Diabetes: six unusual symptoms of diabetes you might not know – how to spot them
Type 2 diabetes can be a 'devastating diagnosis' says expert
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Diabetes affects more than 4.9 million people in the UK alone, with type 2 being the most commonly diagnosed. While type 1 cannot be prevented, type 2 diabetes can be developed over time if a person’s blood sugar levels are consistently high. The most common symptoms of diabetes are linked to increased thirst, hunger and urination – but what are the more unusual signs that you are living with this autoimmune disease? Express.co.uk reveals six signs you should look for.
Itchy, dry skin
When blood sugar levels are not controlled, excess glucose in the blood can cause damage to nerve fibres throughout the body.
While this type of internal damage is not exclusive to one part of the body, medically accredited website Healthline claims that it most typically occurs in the hands and feet.
Nerve damage can cause itching on the surface of the skin while damaged blood vessels could be to blame for dry, itchy or peeling skin.
According to Age UK, more than 40 percent of men aged 60 and over will experience Erectile dysfunction in their lifetime, though the cause may vary.
While everything from a loss of sexual desire to certain medications are the most common triggers of erectile dysfunction, high blood sugar could also be the root of the problem.
As glucose levels build up, sugars stay in the bloodstream rather than going into the body’s cells due to a lack of insulin. This is known as type 1 diabetes.
Healthline said: “Sexual problems occur when high blood sugar damages nerves and the blood vessels that carry blood to the penis.
“Sexual dysfunction can also occur in women, resulting in low arousal and poor lubrication, however, research on sexual issues related to diabetes in women is less conclusive than men.”
A dry mouth can happen for a number of reasons, and high blood sugar is just one of them
When the body’s glucose supply is concentrated in the blood, the mouth produces less saliva.
Too little saliva in the mouth is not only an unpleasant feeling, but it could also trigger tooth decay and gum disease, according to Healthline.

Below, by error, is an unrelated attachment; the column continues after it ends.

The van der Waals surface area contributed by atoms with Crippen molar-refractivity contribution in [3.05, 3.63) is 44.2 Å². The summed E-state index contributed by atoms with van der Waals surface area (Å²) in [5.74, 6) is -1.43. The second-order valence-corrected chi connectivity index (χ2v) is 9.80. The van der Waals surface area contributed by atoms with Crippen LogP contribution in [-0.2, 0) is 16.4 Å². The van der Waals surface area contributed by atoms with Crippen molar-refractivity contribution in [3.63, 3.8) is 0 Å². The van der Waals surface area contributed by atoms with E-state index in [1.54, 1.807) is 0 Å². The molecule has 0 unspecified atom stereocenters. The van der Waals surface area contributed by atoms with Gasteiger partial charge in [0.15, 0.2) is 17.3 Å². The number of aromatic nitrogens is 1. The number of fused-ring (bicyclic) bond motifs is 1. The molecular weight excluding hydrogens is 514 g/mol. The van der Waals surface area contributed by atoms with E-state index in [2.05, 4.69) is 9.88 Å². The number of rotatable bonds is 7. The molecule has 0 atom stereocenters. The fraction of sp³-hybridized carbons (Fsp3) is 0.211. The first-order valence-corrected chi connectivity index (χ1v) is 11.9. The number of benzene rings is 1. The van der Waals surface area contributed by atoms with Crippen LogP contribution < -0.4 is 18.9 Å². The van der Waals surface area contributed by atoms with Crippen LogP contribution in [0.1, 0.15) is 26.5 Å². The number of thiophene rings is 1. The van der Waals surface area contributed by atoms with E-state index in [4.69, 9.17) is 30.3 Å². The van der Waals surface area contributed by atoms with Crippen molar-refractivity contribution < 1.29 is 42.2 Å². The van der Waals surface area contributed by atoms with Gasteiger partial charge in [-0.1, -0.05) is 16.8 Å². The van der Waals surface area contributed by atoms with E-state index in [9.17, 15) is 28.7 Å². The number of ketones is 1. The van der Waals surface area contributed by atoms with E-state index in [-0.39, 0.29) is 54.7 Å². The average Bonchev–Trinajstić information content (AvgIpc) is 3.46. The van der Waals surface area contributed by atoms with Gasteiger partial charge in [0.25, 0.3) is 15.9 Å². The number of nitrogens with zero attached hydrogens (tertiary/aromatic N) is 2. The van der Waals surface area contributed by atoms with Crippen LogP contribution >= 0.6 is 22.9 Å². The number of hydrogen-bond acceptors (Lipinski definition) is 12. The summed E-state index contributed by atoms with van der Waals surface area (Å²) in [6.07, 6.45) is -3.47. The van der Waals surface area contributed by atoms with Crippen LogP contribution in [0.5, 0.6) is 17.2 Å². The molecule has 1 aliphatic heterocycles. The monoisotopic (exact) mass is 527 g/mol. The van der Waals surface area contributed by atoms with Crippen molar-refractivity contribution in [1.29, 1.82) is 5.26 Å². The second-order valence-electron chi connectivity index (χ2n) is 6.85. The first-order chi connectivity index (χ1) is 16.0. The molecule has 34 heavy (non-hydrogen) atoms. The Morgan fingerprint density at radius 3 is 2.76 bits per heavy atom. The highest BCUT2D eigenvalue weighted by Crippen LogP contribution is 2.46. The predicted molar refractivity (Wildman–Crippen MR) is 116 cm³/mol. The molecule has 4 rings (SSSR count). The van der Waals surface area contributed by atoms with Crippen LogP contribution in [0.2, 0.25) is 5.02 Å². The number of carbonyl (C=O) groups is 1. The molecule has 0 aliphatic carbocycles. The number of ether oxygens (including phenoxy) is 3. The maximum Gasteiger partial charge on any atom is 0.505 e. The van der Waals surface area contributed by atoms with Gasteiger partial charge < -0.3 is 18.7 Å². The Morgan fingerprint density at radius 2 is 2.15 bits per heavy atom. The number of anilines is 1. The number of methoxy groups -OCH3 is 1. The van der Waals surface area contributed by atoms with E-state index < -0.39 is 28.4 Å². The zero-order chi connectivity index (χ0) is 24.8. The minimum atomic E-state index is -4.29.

Unfortunately, this strange symptom can still prevail after a diabetes diagnosis and is a known side effect of some medications used to treat this autoimmune disease.
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One lesser-known warning sign of type 2 diabetes can be spotted on the neck and is most common in people with darker complexions.
The development of dark patches on the skin can be widespread or only visible in the creases.
Known as acanthosis nigricans, this unusual condition can leave a thick, velvety feeling around the neck and has been known to affect the groin and armpits too.
While type 2 diabetes is commonly associated with obesity and carrying excess weight, losing inches from your waistband could be a sign of type 1 diabetes.
This can happen when the body can’t produce insulin properly, leaving cells running low on glucose which is normally used for energy.
As a result, the body starts burning fat and muscle mass instead to fuel the body, triggering a sudden drop in your overall body weight.
Frequent mood swings
Mood can be affected by a number of internal and external factors, but did you know that diabetes is a possible cause?
Constantly feeling irritated or having noticeable mood changes could be caused by rapid shifts in your blood sugar levels.
When glucose levels spike and dip, it is not uncommon to feel short-tempered while your levels work their way back to a stable level.
The NHS states that there is a clear link between diabetes and mental health, something which has also been acknowledged by Diabetes UK.
NHS England said: “Diabetes can affect all aspects of someone’s life and we know that people with diabetes experience disproportionately high rates of mental health problems such as depression, anxiety and eating disorders.”
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